Tunisia’s prime minister has resigned, in line with an agreement aiming to end months of political deadlock in the country.
Ali Larayedh, of the ruling Islamist Ennahda party, announced on Thursday that he had handed his resignation to President Moncef Marzouki.
“As I promised to a short while ago … I have just submitted the government’s resignation,” Larayedh said.
His resignation comes as part of a blueprint to put the democratic transition in Tunisia back on track after the assassination of Mohamed Brahmi, an opposition MP, last year.
Under the plan, Larayedh is set to be replaced within 15 days by Mehdi Jomaa, the prime minister- designate, at the head of a government of technocrats that will lead the country to fresh elections.
“The president will appoint the new Prime Minister Mehdi Jomaa shortly, and he will present his new cabinet in the next few days,” Larayedh said.
“I hope the country will be a model for democratic transition.”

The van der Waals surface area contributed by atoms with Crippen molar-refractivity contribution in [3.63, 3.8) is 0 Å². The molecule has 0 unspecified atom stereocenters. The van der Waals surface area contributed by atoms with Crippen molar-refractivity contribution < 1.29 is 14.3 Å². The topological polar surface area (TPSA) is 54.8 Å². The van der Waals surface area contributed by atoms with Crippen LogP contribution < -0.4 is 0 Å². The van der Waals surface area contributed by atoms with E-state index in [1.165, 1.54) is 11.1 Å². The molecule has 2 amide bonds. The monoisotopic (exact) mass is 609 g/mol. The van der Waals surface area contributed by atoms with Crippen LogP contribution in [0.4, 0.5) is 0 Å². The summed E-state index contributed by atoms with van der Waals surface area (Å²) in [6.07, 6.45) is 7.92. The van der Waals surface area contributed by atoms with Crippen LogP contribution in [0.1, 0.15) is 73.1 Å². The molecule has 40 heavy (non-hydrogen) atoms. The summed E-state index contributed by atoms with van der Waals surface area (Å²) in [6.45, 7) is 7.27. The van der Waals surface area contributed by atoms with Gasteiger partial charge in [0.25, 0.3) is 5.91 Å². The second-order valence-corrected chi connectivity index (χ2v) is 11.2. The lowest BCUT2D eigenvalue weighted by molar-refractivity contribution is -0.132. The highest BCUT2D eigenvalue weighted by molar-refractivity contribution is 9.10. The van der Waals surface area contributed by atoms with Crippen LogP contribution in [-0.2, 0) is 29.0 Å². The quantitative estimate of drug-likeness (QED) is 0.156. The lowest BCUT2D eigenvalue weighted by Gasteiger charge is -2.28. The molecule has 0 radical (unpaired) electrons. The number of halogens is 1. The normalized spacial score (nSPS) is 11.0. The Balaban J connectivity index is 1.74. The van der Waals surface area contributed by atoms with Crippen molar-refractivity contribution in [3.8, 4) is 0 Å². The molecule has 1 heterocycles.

Ennahda has been under mounting pressure to relinquish power after it was elected in 2011 following a popular uprising that deposed long-time President Zine El Abidine Ben Ali.
Tunisia’s national assembly is in the process of approving a new constitution, and elections for a new government are due to be held later this year.
An independent authority was established on Wednesday to oversee the upcoming elections, a requirement that Ennahda had set as a condition for stepping down.
The approval of a new constitution, which Ennahda had also demanded in exchange for handing over power, is on track to meet an agreed deadline of January 14, the Tunisian uprising’s three-year anniversary.
The new charter had been delayed for months by the withdrawal of opposition assembly members in protest at Brahmi’s killing in July.